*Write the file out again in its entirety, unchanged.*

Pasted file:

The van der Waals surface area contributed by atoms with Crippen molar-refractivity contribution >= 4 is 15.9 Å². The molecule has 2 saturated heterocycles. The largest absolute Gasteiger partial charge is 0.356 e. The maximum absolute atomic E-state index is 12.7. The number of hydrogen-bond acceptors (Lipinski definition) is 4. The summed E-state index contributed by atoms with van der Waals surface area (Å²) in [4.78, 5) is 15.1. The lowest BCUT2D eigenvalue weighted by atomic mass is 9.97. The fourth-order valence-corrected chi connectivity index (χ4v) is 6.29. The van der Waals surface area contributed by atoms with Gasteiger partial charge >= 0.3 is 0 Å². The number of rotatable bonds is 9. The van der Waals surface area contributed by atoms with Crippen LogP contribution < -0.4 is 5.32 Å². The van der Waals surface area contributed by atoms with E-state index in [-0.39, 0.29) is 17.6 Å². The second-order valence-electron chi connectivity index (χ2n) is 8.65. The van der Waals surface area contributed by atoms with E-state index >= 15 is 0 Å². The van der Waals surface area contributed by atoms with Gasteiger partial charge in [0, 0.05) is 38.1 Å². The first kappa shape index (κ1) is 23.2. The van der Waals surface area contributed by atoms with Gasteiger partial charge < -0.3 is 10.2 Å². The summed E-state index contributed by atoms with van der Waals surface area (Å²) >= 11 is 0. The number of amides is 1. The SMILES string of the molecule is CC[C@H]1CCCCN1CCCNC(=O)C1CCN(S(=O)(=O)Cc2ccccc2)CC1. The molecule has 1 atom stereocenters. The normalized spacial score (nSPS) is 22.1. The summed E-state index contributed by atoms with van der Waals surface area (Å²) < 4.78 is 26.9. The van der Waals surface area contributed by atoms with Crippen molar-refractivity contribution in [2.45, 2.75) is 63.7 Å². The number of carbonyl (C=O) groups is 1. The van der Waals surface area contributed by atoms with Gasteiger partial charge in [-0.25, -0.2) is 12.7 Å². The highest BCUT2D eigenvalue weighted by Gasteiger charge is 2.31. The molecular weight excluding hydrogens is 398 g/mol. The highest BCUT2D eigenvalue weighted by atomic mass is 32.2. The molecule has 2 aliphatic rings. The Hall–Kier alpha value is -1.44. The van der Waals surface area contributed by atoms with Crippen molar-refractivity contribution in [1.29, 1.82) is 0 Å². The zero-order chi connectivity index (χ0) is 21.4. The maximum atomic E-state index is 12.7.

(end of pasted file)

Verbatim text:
The van der Waals surface area contributed by atoms with Crippen molar-refractivity contribution >= 4 is 15.9 Å². The molecule has 2 saturated heterocycles. The largest absolute Gasteiger partial charge is 0.356 e. The maximum absolute atomic E-state index is 12.7. The number of hydrogen-bond acceptors (Lipinski definition) is 4. The summed E-state index contributed by atoms with van der Waals surface area (Å²) in [4.78, 5) is 15.1. The lowest BCUT2D eigenvalue weighted by atomic mass is 9.97. The fourth-order valence-corrected chi connectivity index (χ4v) is 6.29. The van der Waals surface area contributed by atoms with Gasteiger partial charge >= 0.3 is 0 Å². The number of rotatable bonds is 9. The van der Waals surface area contributed by atoms with Crippen LogP contribution < -0.4 is 5.32 Å². The van der Waals surface area contributed by atoms with E-state index in [-0.39, 0.29) is 17.6 Å². The second-order valence-electron chi connectivity index (χ2n) is 8.65. The van der Waals surface area contributed by atoms with E-state index >= 15 is 0 Å². The van der Waals surface area contributed by atoms with Gasteiger partial charge in [0, 0.05) is 38.1 Å². The first kappa shape index (κ1) is 23.2. The van der Waals surface area contributed by atoms with Gasteiger partial charge < -0.3 is 10.2 Å². The summed E-state index contributed by atoms with van der Waals surface area (Å²) >= 11 is 0. The number of amides is 1. The SMILES string of the molecule is CC[C@H]1CCCCN1CCCNC(=O)C1CCN(S(=O)(=O)Cc2ccccc2)CC1. The molecule has 1 atom stereocenters. The normalized spacial score (nSPS) is 22.1. The summed E-state index contributed by atoms with van der Waals surface area (Å²) < 4.78 is 26.9. The van der Waals surface area contributed by atoms with Crippen molar-refractivity contribution in [2.45, 2.75) is 63.7 Å². The number of carbonyl (C=O) groups is 1. The van der Waals surface area contributed by atoms with Gasteiger partial charge in [-0.25, -0.2) is 12.7 Å². The highest BCUT2D eigenvalue weighted by Gasteiger charge is 2.31. The molecular weight excluding hydrogens is 398 g/mol. The highest BCUT2D eigenvalue weighted by atomic mass is 32.2. The molecule has 2 aliphatic rings. The Hall–Kier alpha value is -1.44. The van der Waals surface area contributed by atoms with Crippen molar-refractivity contribution in [1.29, 1.82) is 0 Å². The zero-order chi connectivity index (χ0) is 21.4. The maximum atomic E-state index is 12.7.